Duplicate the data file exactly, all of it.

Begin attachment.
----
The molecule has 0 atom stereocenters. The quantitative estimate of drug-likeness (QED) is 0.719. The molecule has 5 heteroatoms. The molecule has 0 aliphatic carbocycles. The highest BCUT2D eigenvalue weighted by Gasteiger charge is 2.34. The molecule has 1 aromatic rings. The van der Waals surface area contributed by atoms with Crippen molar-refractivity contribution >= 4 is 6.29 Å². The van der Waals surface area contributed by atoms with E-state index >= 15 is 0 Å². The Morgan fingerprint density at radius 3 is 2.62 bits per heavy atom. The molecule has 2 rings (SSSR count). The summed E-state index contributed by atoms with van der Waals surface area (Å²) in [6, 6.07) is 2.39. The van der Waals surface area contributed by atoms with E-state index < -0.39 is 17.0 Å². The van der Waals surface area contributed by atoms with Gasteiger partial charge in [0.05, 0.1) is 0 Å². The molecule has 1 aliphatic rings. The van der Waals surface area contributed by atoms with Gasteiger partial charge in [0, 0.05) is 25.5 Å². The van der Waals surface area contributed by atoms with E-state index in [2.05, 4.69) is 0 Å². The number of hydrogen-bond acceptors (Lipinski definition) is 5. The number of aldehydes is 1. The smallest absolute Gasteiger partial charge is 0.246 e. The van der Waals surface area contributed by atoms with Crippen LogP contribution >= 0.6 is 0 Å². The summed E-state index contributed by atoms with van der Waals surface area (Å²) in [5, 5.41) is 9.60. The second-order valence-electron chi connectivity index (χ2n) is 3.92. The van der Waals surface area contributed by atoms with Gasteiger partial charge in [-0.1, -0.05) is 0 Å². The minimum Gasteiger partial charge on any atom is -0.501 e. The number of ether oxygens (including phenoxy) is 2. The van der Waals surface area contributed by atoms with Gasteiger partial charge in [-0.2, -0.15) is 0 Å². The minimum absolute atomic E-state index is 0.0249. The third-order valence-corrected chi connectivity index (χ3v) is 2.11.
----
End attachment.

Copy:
The molecule has 0 atom stereocenters. The quantitative estimate of drug-likeness (QED) is 0.719. The molecule has 5 heteroatoms. The molecule has 0 aliphatic carbocycles. The highest BCUT2D eigenvalue weighted by Gasteiger charge is 2.34. The molecule has 1 aromatic rings. The van der Waals surface area contributed by atoms with Crippen molar-refractivity contribution >= 4 is 6.29 Å². The van der Waals surface area contributed by atoms with E-state index >= 15 is 0 Å². The Morgan fingerprint density at radius 3 is 2.62 bits per heavy atom. The molecule has 2 rings (SSSR count). The summed E-state index contributed by atoms with van der Waals surface area (Å²) in [6, 6.07) is 2.39. The van der Waals surface area contributed by atoms with E-state index < -0.39 is 17.0 Å². The van der Waals surface area contributed by atoms with Gasteiger partial charge in [0.05, 0.1) is 0 Å². The molecule has 1 aliphatic rings. The van der Waals surface area contributed by atoms with Gasteiger partial charge in [0, 0.05) is 25.5 Å². The van der Waals surface area contributed by atoms with E-state index in [2.05, 4.69) is 0 Å². The number of hydrogen-bond acceptors (Lipinski definition) is 5. The number of aldehydes is 1. The smallest absolute Gasteiger partial charge is 0.246 e. The van der Waals surface area contributed by atoms with Crippen LogP contribution >= 0.6 is 0 Å². The summed E-state index contributed by atoms with van der Waals surface area (Å²) in [5, 5.41) is 9.60. The second-order valence-electron chi connectivity index (χ2n) is 3.92. The van der Waals surface area contributed by atoms with Gasteiger partial charge in [-0.1, -0.05) is 0 Å². The minimum Gasteiger partial charge on any atom is -0.501 e. The number of ether oxygens (including phenoxy) is 2. The van der Waals surface area contributed by atoms with Gasteiger partial charge in [-0.2, -0.15) is 0 Å². The minimum absolute atomic E-state index is 0.0249. The third-order valence-corrected chi connectivity index (χ3v) is 2.11.